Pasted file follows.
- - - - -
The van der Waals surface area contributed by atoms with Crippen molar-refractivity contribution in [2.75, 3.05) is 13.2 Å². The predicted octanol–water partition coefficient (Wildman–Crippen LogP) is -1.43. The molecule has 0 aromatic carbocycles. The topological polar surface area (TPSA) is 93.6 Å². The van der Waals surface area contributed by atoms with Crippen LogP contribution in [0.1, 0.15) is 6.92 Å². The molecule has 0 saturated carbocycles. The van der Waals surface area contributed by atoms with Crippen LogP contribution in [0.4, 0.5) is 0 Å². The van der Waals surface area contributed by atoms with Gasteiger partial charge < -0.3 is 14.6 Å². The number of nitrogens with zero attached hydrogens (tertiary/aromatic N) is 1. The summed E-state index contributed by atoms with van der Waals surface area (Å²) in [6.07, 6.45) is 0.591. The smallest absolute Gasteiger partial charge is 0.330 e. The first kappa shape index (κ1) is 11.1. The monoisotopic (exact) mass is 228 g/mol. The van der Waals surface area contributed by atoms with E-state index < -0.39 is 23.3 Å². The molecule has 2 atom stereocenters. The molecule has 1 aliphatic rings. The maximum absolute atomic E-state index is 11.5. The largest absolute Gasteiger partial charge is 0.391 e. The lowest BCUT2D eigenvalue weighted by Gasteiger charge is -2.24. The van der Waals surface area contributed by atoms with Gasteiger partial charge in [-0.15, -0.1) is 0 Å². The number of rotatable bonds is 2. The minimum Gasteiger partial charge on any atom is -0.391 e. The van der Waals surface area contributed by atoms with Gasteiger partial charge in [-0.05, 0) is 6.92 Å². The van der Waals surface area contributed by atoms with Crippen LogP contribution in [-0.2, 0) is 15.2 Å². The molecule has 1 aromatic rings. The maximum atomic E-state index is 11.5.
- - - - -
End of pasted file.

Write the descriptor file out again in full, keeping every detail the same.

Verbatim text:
The van der Waals surface area contributed by atoms with Crippen molar-refractivity contribution in [2.75, 3.05) is 13.2 Å². The predicted octanol–water partition coefficient (Wildman–Crippen LogP) is -1.43. The molecule has 0 aromatic carbocycles. The topological polar surface area (TPSA) is 93.6 Å². The van der Waals surface area contributed by atoms with Crippen LogP contribution in [0.1, 0.15) is 6.92 Å². The molecule has 0 saturated carbocycles. The van der Waals surface area contributed by atoms with Crippen LogP contribution in [0.4, 0.5) is 0 Å². The van der Waals surface area contributed by atoms with Gasteiger partial charge < -0.3 is 14.6 Å². The number of nitrogens with zero attached hydrogens (tertiary/aromatic N) is 1. The summed E-state index contributed by atoms with van der Waals surface area (Å²) in [6.07, 6.45) is 0.591. The smallest absolute Gasteiger partial charge is 0.330 e. The first kappa shape index (κ1) is 11.1. The monoisotopic (exact) mass is 228 g/mol. The van der Waals surface area contributed by atoms with E-state index < -0.39 is 23.3 Å². The molecule has 2 atom stereocenters. The molecule has 1 aliphatic rings. The maximum absolute atomic E-state index is 11.5. The largest absolute Gasteiger partial charge is 0.391 e. The lowest BCUT2D eigenvalue weighted by Gasteiger charge is -2.24. The van der Waals surface area contributed by atoms with Gasteiger partial charge in [-0.15, -0.1) is 0 Å². The number of rotatable bonds is 2. The minimum Gasteiger partial charge on any atom is -0.391 e. The van der Waals surface area contributed by atoms with Gasteiger partial charge in [-0.05, 0) is 6.92 Å². The van der Waals surface area contributed by atoms with Crippen LogP contribution in [-0.2, 0) is 15.2 Å². The molecule has 1 aromatic rings. The maximum atomic E-state index is 11.5.